We invite papers that explore the effects of diverse forms of privatization from national and cross-national perspectives. Privatization can take the form of outsourcing public activities to private corporations, denationalizing state industries, or deregulating policy. It is evident when social service systems shift from defined benefits programs such as pensions to defined contribution plans such as IRAs. A common denominator is the shifting of social responsibility from public governmental institutions to individual families and privatized entities, such as charities and corporations. There is also a shift in what and who are regarded as the proper objects of state regulation and intervention; subsidizing private property interests or military intervention while withdrawing from broader public obligations such as education and healthcare.
Because vulnerability analysis emphasizes our interdependency within social institutions, it can illuminate how privatization relies upon often-invisible state subsidies to generate its free-market individualistic mythologies. Vulnerability highlights how neoliberalism commodifies social and bodily necessities (e.g. security, healthcare), channeling unprofitable social relationships, such as caretaking, away from state welfare programs and to the individualized realm of the family. In addition to carework, the military, penal system and police are also framed as societally preserving. But they are privatized differently within and across nations, generating distinct national discourses of public and private responsibility.
Disciplinary and interdisciplinary papers exploring the effects of these privatizations on insitutions, individuals, society, welfare, education, healthcare, capitalism, government, military and law are welcomed. State regulation, particularly in the form of socioeconomic welfare, is frequently criticized for policing individual choices and perpetuating social and legal forms of violence. We are particularly interested in how a feminist or progressive analysis of state institutional involvement might mitigate these negative effects and the impact of privatization.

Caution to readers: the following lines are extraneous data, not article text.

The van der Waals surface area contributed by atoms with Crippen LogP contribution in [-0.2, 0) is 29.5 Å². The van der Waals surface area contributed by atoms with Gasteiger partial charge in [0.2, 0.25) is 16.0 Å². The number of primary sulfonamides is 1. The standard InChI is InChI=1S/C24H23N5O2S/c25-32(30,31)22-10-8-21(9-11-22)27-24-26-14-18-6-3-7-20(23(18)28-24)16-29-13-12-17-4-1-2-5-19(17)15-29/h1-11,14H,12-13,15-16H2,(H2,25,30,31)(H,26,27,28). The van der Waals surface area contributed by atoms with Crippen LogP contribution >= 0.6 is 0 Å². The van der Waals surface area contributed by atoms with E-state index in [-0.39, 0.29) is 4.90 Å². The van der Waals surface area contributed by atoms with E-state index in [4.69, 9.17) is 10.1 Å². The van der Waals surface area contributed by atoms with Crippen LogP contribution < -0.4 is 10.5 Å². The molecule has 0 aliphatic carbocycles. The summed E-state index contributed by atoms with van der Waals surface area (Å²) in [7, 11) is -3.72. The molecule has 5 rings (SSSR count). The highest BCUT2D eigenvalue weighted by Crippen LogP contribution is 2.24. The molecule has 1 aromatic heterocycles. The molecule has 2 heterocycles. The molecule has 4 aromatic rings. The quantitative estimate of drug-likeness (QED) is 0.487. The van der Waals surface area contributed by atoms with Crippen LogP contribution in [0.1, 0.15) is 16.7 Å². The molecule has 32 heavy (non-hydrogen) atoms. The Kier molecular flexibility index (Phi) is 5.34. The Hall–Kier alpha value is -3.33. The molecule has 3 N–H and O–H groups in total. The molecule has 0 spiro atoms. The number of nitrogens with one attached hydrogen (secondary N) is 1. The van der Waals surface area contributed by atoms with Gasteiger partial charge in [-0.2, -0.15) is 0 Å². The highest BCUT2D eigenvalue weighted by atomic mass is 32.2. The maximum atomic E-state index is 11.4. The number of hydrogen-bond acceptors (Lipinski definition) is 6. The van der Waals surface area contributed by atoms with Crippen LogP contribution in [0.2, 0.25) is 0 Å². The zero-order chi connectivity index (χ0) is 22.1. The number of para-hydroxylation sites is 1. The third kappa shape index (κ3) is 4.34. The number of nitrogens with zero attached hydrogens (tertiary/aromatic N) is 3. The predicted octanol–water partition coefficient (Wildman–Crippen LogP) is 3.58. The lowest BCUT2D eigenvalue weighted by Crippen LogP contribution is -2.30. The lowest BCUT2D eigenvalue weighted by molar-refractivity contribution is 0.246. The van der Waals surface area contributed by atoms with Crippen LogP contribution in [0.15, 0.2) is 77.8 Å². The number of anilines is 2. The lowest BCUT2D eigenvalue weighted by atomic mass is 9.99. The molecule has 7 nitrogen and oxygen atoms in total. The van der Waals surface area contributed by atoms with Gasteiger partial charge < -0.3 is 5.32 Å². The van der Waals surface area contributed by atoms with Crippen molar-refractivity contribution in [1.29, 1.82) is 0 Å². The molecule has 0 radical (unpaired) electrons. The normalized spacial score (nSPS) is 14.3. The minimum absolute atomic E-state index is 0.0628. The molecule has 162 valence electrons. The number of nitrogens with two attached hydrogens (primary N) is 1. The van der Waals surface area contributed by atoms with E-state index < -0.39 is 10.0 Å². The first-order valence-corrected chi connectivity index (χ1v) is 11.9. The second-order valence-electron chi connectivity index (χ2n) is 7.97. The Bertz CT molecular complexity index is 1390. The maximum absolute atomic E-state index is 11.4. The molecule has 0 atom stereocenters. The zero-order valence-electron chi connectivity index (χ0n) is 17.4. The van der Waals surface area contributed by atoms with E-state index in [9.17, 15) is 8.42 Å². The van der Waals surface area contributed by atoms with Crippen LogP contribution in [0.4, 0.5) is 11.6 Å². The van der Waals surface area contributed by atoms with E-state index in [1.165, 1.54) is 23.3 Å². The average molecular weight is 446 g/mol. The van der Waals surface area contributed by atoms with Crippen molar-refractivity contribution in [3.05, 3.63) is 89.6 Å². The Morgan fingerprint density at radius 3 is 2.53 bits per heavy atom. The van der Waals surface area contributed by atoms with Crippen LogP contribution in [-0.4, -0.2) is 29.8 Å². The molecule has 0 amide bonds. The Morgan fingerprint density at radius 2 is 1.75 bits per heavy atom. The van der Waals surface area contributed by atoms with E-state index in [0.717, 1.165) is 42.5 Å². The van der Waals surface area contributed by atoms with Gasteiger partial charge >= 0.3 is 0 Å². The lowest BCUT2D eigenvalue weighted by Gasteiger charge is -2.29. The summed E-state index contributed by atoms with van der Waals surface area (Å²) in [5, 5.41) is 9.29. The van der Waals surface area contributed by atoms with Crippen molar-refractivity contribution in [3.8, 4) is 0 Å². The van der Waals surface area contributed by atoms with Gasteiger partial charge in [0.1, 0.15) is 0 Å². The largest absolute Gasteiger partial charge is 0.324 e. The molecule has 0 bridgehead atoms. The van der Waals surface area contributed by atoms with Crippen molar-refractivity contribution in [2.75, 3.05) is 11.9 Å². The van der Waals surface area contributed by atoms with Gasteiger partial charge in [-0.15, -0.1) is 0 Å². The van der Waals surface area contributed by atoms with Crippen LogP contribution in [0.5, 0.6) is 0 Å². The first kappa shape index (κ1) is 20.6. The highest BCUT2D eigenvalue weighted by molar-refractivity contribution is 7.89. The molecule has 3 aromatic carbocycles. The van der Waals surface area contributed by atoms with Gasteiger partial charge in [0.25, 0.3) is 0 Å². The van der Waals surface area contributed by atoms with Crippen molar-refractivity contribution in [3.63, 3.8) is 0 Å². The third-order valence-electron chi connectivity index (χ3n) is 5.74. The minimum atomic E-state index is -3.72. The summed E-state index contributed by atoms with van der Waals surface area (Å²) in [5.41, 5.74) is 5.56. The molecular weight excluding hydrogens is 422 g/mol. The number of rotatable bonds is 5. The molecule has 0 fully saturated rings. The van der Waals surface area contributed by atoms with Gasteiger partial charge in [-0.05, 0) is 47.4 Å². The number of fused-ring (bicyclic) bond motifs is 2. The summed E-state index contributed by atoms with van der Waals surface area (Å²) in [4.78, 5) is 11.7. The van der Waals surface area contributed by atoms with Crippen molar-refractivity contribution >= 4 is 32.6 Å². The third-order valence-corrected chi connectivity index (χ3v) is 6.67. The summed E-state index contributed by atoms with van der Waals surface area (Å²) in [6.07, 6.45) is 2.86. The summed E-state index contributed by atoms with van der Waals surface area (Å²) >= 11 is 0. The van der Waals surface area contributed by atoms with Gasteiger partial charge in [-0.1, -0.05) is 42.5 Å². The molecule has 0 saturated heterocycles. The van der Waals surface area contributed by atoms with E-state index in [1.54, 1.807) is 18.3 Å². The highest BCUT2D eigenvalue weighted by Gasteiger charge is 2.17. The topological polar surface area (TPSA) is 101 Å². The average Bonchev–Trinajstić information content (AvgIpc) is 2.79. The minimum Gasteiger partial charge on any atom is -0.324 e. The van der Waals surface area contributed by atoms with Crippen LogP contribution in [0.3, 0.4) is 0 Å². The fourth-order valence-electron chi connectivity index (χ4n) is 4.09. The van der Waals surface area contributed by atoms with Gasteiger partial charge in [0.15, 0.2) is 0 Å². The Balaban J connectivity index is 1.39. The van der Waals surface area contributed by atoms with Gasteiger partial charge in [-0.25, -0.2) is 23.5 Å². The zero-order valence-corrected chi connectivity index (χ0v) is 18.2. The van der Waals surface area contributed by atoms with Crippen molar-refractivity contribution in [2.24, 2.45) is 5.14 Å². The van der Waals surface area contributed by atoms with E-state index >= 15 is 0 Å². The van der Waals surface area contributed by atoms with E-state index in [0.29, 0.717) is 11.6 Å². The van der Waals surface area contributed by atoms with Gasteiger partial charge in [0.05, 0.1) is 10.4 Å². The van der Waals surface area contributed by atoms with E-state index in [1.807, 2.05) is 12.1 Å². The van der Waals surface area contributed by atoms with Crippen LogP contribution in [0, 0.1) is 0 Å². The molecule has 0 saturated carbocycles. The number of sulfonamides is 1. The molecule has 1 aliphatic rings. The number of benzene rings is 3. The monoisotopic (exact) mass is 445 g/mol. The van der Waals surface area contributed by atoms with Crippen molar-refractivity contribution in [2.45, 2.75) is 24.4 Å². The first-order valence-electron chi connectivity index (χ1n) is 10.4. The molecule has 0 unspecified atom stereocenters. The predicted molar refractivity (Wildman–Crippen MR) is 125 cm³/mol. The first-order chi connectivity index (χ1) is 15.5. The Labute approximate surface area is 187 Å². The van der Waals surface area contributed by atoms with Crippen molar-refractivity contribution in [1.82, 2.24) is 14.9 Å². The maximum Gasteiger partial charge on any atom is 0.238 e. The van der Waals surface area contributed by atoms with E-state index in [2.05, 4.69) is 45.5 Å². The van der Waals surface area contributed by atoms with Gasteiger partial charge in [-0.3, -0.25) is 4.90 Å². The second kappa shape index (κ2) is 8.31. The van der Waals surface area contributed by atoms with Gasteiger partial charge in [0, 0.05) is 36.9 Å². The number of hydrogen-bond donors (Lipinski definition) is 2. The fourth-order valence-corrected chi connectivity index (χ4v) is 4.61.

*How does the concept of “privacy” relate to privatization?
*How do concepts, objects and systems of privatization vary across nations?
*What is the power of privatization discourse? Weaknesses?
* How are neoliberalism and neoconservatism, and concepts such as choice and efficiency, employed to justify privatization?
*Which groups are benefited by privatization? Which are disadvantaged?
*How does privatization shift collective and individual forms of risk and responsibility?
*What are the gender implications of privatization? And how might they influence the organization and focus of social services?
* What are the relationships between vulnerability, resilience and the privatization of social welfare?
*How does privatization create experiences of vulnerability that vary across groups and institutions?
*What language can be used to challenge privatization?
*What institutional arrangements can replace or supplement privatization to improve individual & institutional resilience?
Martha Albertson Fineman, Emory University School of Law, firstname.lastname@example.org
Ulrika Andersson, Lund University School of Law, Ulrika.Andersson@jur.lu.se
Titti Mattsson, Lund University School of Law, email@example.com
Katie E. Oliviero, FLT Postdoctoral Fellow, Emory School of Law, firstname.lastname@example.org
Please email a paper proposal of 400-600 words by Thursday, December 8th to Emily Hlavaty, FLT Program Coordinator: email@example.com
Decisions will be made prior to the holidays and working paper drafts to be duplicated and distributed prior to the Workshop will be due January 30th.
The Workshop begins Friday at 4PM in room 575 of Emory Law School, 1301 Clifton Road. It continues on Saturday from 9:30 AM to approximately 5PM.